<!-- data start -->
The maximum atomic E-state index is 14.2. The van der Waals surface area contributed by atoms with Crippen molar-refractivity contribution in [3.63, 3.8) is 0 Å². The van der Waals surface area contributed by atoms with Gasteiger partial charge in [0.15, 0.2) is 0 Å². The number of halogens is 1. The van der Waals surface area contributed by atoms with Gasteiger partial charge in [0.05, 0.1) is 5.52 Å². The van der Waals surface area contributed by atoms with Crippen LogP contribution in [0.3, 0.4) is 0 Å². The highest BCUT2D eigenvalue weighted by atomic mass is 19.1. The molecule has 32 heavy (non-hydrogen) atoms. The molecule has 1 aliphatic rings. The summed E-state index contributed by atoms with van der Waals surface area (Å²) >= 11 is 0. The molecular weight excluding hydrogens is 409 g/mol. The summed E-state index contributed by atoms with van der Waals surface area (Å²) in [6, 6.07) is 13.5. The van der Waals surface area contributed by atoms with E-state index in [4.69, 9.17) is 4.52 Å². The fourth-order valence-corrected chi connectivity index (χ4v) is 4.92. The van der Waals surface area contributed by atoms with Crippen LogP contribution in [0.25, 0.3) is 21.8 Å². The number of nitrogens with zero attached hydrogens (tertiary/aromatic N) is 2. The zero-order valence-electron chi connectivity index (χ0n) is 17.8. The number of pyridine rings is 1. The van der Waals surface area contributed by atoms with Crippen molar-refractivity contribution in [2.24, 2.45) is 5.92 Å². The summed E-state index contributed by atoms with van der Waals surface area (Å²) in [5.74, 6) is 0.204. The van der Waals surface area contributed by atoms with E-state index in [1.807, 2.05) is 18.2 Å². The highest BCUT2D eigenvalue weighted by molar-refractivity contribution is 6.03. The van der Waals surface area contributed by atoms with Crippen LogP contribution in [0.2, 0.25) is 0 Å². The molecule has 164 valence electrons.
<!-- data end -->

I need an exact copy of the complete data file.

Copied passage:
The maximum atomic E-state index is 14.2. The van der Waals surface area contributed by atoms with Crippen molar-refractivity contribution in [3.63, 3.8) is 0 Å². The van der Waals surface area contributed by atoms with Gasteiger partial charge in [0.15, 0.2) is 0 Å². The number of halogens is 1. The van der Waals surface area contributed by atoms with Gasteiger partial charge in [0.05, 0.1) is 5.52 Å². The van der Waals surface area contributed by atoms with Crippen LogP contribution in [0.3, 0.4) is 0 Å². The highest BCUT2D eigenvalue weighted by atomic mass is 19.1. The molecule has 32 heavy (non-hydrogen) atoms. The molecule has 1 aliphatic rings. The summed E-state index contributed by atoms with van der Waals surface area (Å²) >= 11 is 0. The molecular weight excluding hydrogens is 409 g/mol. The summed E-state index contributed by atoms with van der Waals surface area (Å²) in [6, 6.07) is 13.5. The van der Waals surface area contributed by atoms with E-state index in [4.69, 9.17) is 4.52 Å². The fourth-order valence-corrected chi connectivity index (χ4v) is 4.92. The van der Waals surface area contributed by atoms with Crippen LogP contribution in [0.25, 0.3) is 21.8 Å². The number of nitrogens with zero attached hydrogens (tertiary/aromatic N) is 2. The zero-order valence-electron chi connectivity index (χ0n) is 17.8. The number of pyridine rings is 1. The van der Waals surface area contributed by atoms with Crippen molar-refractivity contribution in [2.24, 2.45) is 5.92 Å². The summed E-state index contributed by atoms with van der Waals surface area (Å²) in [5.74, 6) is 0.204. The van der Waals surface area contributed by atoms with E-state index in [1.807, 2.05) is 18.2 Å². The highest BCUT2D eigenvalue weighted by molar-refractivity contribution is 6.03. The van der Waals surface area contributed by atoms with Crippen LogP contribution in [0.2, 0.25) is 0 Å². The molecule has 164 valence electrons.